In April 2021, the FDA finally approved the use of IPL for managing dry eye. A month later, Israeli medical device company Lumenis unveiled OptiLight, an IPL machine designed specifically for use around the eyes. It’s now the go-to IPL device among eye doctors because of its eye-specific light filter and specialized hand pieces.
What else can you expect in an IPL session for dry eye treatment?
Although you may have seen eye doctors zapping their patients’ closed eyelids, the FDA only approved IPL use below the lower eyelids down to the apples of the cheeks. However, the blood vessels in your face flow upward from your cheeks to your lid margins like a river, Dr. Rose says, so if you treat the cheeks with IPL, your eyes reap the same rewards.
Regardless of where your eye doctor is focusing their IPL machine on your face, your eyeballs will be protected with heat-resistant coverings, like adhesive eye patches or metal shields, which span the surface of the eye just underneath the lid like a steel contact lens.
Next, a cooling conductive gel is applied all over the face, and the eye doctor begins the treatment. They’ll gauge and adjust what wavelengths you require based on where they are targeting, as well as your skin type and tone. The skin around the eyes is much more thin and delicate than the skin on the rest of your face, so the same energy can’t be used for the whole face, Dr. Tsai says. For example, a 560 nm filter is generally slotted in for face-focused IPL treatments, while a 590 nm is normally used for the eye area. “The shorter the wavelength, the higher the intensity of the energy,” she explains.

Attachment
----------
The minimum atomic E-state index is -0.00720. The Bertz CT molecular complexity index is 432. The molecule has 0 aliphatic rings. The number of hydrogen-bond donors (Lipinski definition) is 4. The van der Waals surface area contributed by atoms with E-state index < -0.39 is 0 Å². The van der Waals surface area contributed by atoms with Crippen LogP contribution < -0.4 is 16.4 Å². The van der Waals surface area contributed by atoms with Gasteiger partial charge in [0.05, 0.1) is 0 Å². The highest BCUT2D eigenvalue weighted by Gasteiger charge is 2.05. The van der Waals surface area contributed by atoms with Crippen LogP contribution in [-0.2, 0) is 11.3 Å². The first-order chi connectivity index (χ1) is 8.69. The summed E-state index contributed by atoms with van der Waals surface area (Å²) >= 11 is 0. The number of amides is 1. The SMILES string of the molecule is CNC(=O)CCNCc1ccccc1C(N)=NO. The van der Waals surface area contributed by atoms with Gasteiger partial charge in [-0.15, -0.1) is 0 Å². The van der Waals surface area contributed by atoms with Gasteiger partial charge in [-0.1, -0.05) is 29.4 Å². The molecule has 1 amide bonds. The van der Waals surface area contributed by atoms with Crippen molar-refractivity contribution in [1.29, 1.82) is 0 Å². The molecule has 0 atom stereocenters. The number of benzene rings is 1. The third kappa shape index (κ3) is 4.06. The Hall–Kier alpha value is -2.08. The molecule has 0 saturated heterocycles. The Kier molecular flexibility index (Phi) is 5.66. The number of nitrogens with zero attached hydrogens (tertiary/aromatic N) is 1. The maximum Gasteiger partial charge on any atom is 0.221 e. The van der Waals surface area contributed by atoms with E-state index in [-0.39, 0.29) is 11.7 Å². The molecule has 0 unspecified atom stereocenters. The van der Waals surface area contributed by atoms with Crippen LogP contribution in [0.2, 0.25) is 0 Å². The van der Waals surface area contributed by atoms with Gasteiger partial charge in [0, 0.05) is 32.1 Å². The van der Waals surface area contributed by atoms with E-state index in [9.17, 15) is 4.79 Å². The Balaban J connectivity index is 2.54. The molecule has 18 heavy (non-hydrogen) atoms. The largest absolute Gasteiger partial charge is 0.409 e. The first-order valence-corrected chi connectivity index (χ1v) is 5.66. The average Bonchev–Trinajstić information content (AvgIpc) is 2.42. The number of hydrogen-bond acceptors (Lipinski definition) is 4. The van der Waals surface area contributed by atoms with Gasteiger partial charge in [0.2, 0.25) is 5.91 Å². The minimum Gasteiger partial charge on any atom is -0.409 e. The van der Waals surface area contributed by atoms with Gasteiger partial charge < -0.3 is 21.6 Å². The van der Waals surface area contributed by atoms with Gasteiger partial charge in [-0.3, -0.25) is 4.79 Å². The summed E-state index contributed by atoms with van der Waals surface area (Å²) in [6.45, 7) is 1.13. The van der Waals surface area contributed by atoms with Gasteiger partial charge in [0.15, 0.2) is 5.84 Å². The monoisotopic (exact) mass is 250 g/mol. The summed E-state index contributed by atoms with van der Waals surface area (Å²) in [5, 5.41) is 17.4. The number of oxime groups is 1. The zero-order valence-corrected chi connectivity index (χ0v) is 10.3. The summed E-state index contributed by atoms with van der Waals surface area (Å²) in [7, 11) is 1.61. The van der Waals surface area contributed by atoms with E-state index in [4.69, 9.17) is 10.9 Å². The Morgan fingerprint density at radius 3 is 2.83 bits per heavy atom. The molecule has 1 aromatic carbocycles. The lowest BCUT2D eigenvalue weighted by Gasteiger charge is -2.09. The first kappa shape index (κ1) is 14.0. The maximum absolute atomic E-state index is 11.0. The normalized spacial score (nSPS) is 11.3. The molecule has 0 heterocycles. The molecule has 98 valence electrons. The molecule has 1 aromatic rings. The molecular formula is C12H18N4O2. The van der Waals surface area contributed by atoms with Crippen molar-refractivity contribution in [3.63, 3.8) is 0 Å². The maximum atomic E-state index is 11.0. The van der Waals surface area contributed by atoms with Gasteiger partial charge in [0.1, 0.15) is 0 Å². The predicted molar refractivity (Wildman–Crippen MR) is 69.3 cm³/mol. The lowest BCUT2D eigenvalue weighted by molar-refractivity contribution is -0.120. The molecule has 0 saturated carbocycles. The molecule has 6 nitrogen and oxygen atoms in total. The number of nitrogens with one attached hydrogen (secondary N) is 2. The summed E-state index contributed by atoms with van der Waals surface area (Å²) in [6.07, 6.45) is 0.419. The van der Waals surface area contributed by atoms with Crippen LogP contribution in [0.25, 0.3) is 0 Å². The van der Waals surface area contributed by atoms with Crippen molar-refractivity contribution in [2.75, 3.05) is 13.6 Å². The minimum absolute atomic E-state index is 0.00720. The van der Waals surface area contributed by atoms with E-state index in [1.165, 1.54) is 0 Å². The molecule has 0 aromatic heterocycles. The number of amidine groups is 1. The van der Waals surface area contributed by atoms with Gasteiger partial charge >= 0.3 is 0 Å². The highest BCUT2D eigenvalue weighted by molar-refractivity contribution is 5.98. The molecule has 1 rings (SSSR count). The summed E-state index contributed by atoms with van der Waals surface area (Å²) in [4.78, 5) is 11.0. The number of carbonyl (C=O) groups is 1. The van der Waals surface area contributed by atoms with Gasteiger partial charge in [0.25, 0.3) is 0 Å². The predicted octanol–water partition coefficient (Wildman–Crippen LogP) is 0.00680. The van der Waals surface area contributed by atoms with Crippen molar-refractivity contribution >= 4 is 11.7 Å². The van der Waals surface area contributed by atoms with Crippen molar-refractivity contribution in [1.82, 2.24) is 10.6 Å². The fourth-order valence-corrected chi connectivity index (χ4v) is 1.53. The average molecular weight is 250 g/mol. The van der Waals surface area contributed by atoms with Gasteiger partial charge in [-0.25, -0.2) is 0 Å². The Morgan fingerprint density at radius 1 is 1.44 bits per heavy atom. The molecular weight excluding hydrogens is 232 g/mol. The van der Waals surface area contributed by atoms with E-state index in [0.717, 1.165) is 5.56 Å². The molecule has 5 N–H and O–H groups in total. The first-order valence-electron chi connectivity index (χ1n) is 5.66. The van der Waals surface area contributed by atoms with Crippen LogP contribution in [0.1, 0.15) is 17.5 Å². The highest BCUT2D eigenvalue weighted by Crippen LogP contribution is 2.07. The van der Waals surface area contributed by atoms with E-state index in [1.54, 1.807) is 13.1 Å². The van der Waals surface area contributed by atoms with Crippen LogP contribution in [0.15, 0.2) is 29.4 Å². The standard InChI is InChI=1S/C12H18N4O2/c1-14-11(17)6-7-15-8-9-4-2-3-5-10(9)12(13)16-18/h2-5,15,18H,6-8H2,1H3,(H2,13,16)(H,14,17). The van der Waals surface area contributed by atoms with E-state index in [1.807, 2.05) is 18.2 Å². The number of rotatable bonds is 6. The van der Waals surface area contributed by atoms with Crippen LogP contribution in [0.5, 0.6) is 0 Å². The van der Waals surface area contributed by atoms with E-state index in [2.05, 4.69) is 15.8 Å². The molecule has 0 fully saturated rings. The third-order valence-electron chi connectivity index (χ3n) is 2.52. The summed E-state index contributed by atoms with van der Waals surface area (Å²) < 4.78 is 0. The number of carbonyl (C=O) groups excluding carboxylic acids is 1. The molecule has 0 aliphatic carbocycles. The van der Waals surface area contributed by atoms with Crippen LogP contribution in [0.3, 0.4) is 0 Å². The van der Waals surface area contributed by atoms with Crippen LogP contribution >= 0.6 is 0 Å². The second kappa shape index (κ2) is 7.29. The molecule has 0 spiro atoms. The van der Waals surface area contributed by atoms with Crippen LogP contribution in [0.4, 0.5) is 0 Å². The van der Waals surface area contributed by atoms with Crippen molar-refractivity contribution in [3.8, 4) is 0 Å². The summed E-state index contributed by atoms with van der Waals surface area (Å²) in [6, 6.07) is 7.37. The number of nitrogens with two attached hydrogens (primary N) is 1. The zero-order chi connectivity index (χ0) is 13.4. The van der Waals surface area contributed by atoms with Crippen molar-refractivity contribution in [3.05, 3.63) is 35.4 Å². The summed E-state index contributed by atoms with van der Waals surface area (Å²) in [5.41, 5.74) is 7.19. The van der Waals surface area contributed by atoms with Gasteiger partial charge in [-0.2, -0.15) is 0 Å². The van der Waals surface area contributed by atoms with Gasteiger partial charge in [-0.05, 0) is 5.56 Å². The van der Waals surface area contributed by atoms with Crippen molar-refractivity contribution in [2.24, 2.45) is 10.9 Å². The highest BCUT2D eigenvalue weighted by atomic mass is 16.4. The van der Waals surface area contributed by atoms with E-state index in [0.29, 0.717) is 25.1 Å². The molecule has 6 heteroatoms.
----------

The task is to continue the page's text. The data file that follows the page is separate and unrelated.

For the last step of the treatment, your meibomian glands will be carefully squeezed with special flat forceps to expel the melted-down oil, Dr. Rose says. Luckily, your eyes will be numbed with drops first, so it’s painless. However, it’s arguably the most jarring part of the procedure and truly requires the expertise of a skilled eye doctor.
The whole procedure takes about 20 minutes. You can expect to experience little to no downtime with minimal side effects, Dr. Tsai says. The only major aftercare advice your eye doctor may suggest is to stay out of the sun before and after each IPL session and wear sunscreen because the treatment increases photosensitivity, Dr. Rose adds.
Typically, a series of four IPL sessions need to be done for lasting results. They’ll be scheduled two to four weeks apart. Then, you’ll only need one maintenance treatment a year, Dr. Rose says. Each session rings up at about $400 per session. Unfortunately, IPL dry eye therapy is not covered under insurance as the treatment is considered elective and cosmetic.